I look at it the same way. I could have taken a lot of I-AA jobs or MAC school jobs, but I really like competing at the highest level. I really like the interaction with the kids. I really like having an opportunity to play in a premier conference and compete for a national championship. I feel like I don't have to take a step back to show that I can be a head football coach. As I said earlier, Coach gives us a lot of control.

Hopefully, my track record over time shows that I can coach, I can recruit, I can motivate, and I can organize. I don't need to take a step back to take a step forward. I don't need to take another coordinator's job. I really don't.

I want to be a head coach at the BCS level. That's where I've shown I can coach. We've played in and won some major bowl games. I would think that an athletic director would want a guy that's done those things and has that track record. That's why I feel like I don't have to coach at a Kent State. Why do I have to do that and win five or six ballgames there when we turned this program around here? Link...

Houston Nutt praised DC Tyrone Nix: "In my mind, he's defensive coordinator of the year," UM coach Houston Nutt said. "He's been consistent every single week and his plan has been right on every game. He has a great feel for the game and knows where to call those blitzes - there's no question about it."

Quoting new Western Kentucky head coach Willie Taggart: "I have always followed Western Kentucky University, ever since I was in school here," said Taggart. "When I saw this opportunity, I knew this was the opportunity of a lifetime. My wife and I sat around and talked about it and this is a dream come true. WKU is in my DNA. One thing about me, you don't have to retrain me in the community. I know where to go. I've always bled red since day one, and I know everything about WKU and I know what it takes to win here. I know what type of athlete we want, and I know what type of direction we want to go."

Quoting Sam Houston State AD Bobby Williams (on the change): I think there are a variety of different factors involved in the decision to relieve coach Whitten of his duties," Williams said. "When you look at the program and the direction you want to go, you look at our recruiting philosophy, the strength of the program and the philosophy offensively, defensively and special teams.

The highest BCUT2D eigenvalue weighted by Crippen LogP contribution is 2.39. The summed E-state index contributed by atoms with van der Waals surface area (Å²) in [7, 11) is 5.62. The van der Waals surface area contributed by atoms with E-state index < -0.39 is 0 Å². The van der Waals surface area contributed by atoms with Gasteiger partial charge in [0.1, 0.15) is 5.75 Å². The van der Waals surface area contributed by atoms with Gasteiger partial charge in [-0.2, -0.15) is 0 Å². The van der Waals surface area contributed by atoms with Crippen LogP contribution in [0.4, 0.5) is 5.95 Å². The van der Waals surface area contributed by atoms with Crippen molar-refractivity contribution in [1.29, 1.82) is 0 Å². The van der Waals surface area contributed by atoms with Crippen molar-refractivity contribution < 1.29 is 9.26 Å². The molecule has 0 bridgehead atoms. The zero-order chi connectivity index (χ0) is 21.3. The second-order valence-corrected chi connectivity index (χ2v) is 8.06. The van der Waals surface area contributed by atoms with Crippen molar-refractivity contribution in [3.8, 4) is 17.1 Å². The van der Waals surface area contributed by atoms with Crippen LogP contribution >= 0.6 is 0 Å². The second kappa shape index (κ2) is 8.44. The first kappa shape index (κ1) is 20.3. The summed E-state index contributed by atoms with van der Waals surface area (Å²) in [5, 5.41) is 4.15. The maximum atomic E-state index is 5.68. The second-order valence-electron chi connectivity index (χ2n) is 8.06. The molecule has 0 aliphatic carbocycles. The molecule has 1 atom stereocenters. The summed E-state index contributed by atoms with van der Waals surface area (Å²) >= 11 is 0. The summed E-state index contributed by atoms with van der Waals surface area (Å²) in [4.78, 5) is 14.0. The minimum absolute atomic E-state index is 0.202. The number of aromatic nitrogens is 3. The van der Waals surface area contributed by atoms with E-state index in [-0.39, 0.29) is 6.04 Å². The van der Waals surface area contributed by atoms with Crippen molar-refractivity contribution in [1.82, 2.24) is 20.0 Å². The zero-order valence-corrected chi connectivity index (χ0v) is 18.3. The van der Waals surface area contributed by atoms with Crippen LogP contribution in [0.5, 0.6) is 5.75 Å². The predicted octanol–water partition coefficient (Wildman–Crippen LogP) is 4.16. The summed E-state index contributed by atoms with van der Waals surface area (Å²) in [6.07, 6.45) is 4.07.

"A lot of times people just look at it from a wins and losses standpoint, but you have to look at the philosophy of the program and see if that has to do with the outcomes. When you look at the entire body of work, it just led me to believe that it was time and we needed a fresher approach and outlook. Todd handled it professionally, very classy and I support him in his endeavors in the future."

Sam Houston State AD talks to current assistants: "I talked to the staff after I talked to coach Whitten and I have not made any changes there," Williams added. "A lot of that will be determined in the next few weeks, specifically on who we hire. I've told the assistant coaches to come to work and proceed like we would under normal circumstances, but that they were free to look for other positions and that I would support them and help them out any way I could.

"I also told them there could be a possibility to stay on here. I would like that and I think the continuity would help in the transition. The last transition, we didn't evaluate that staff fairly and that was my responsibility. That is why I would like to keep a few coaches if we can."

Quoting Mack Brown: "Some kids don't hear what you say. They hear pieces of it," Brown said. "Usually, if I said four (teaching points) that were complimentary, and one that wasn't very good, he'll only remember the one that wasn't complimentary. And usually he won't remember like I said it or like I meant it.

"So I'll say, 'No, here's what you heard and here's what I said.' And we'll go back over it again. So communication is really, really difficult."